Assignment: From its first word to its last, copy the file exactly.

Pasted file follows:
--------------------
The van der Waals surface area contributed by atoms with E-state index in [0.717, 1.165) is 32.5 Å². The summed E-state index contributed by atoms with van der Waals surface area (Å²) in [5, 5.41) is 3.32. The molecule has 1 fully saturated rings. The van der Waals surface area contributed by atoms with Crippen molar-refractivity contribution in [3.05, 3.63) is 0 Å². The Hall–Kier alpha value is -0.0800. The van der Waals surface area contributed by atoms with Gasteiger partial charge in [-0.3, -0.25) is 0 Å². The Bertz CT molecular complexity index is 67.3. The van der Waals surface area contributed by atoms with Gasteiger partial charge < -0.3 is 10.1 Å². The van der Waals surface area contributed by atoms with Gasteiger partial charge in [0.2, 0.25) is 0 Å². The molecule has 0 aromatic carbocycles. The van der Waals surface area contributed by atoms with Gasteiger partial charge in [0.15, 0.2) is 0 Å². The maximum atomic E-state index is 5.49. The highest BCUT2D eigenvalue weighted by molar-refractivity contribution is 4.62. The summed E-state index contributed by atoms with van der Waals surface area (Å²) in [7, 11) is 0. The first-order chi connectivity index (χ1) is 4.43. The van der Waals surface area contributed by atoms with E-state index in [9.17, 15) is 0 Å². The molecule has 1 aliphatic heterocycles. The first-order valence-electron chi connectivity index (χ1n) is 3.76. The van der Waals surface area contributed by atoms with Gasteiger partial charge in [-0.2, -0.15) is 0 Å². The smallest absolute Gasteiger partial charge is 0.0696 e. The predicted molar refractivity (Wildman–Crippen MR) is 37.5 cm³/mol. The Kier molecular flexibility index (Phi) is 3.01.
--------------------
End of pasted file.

The van der Waals surface area contributed by atoms with E-state index in [0.717, 1.165) is 32.5 Å². The summed E-state index contributed by atoms with van der Waals surface area (Å²) in [5, 5.41) is 3.32. The molecule has 1 fully saturated rings. The van der Waals surface area contributed by atoms with Crippen molar-refractivity contribution in [3.05, 3.63) is 0 Å². The Hall–Kier alpha value is -0.0800. The van der Waals surface area contributed by atoms with Gasteiger partial charge in [-0.3, -0.25) is 0 Å². The Bertz CT molecular complexity index is 67.3. The van der Waals surface area contributed by atoms with Gasteiger partial charge < -0.3 is 10.1 Å². The van der Waals surface area contributed by atoms with Gasteiger partial charge in [0.2, 0.25) is 0 Å². The molecule has 0 aromatic carbocycles. The van der Waals surface area contributed by atoms with Gasteiger partial charge in [0.15, 0.2) is 0 Å². The maximum atomic E-state index is 5.49. The highest BCUT2D eigenvalue weighted by molar-refractivity contribution is 4.62. The summed E-state index contributed by atoms with van der Waals surface area (Å²) in [7, 11) is 0. The first-order chi connectivity index (χ1) is 4.43. The van der Waals surface area contributed by atoms with E-state index in [9.17, 15) is 0 Å². The molecule has 1 aliphatic heterocycles. The first-order valence-electron chi connectivity index (χ1n) is 3.76. The van der Waals surface area contributed by atoms with Gasteiger partial charge in [-0.2, -0.15) is 0 Å². The smallest absolute Gasteiger partial charge is 0.0696 e. The predicted molar refractivity (Wildman–Crippen MR) is 37.5 cm³/mol. The Kier molecular flexibility index (Phi) is 3.01.